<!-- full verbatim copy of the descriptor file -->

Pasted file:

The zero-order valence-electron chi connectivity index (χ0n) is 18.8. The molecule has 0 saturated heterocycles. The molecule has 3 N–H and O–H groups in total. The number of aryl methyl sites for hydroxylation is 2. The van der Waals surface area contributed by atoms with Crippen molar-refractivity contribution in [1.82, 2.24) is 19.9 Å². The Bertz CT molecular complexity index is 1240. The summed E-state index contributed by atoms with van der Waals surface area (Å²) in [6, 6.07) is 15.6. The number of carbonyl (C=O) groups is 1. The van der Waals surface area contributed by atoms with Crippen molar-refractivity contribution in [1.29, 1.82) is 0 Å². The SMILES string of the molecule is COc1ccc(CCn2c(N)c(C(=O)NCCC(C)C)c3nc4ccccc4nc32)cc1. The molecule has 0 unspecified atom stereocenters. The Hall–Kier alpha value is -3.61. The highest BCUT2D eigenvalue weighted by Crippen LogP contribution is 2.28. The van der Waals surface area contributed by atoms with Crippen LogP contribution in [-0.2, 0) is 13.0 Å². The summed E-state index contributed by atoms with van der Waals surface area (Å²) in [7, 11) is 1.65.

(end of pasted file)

The zero-order valence-electron chi connectivity index (χ0n) is 18.8. The molecule has 0 saturated heterocycles. The molecule has 3 N–H and O–H groups in total. The number of aryl methyl sites for hydroxylation is 2. The van der Waals surface area contributed by atoms with Crippen molar-refractivity contribution in [1.82, 2.24) is 19.9 Å². The Bertz CT molecular complexity index is 1240. The summed E-state index contributed by atoms with van der Waals surface area (Å²) in [6, 6.07) is 15.6. The number of carbonyl (C=O) groups is 1. The van der Waals surface area contributed by atoms with Crippen molar-refractivity contribution in [1.29, 1.82) is 0 Å². The SMILES string of the molecule is COc1ccc(CCn2c(N)c(C(=O)NCCC(C)C)c3nc4ccccc4nc32)cc1. The molecule has 0 unspecified atom stereocenters. The Hall–Kier alpha value is -3.61. The highest BCUT2D eigenvalue weighted by Crippen LogP contribution is 2.28. The van der Waals surface area contributed by atoms with Crippen LogP contribution in [-0.2, 0) is 13.0 Å². The summed E-state index contributed by atoms with van der Waals surface area (Å²) in [7, 11) is 1.65.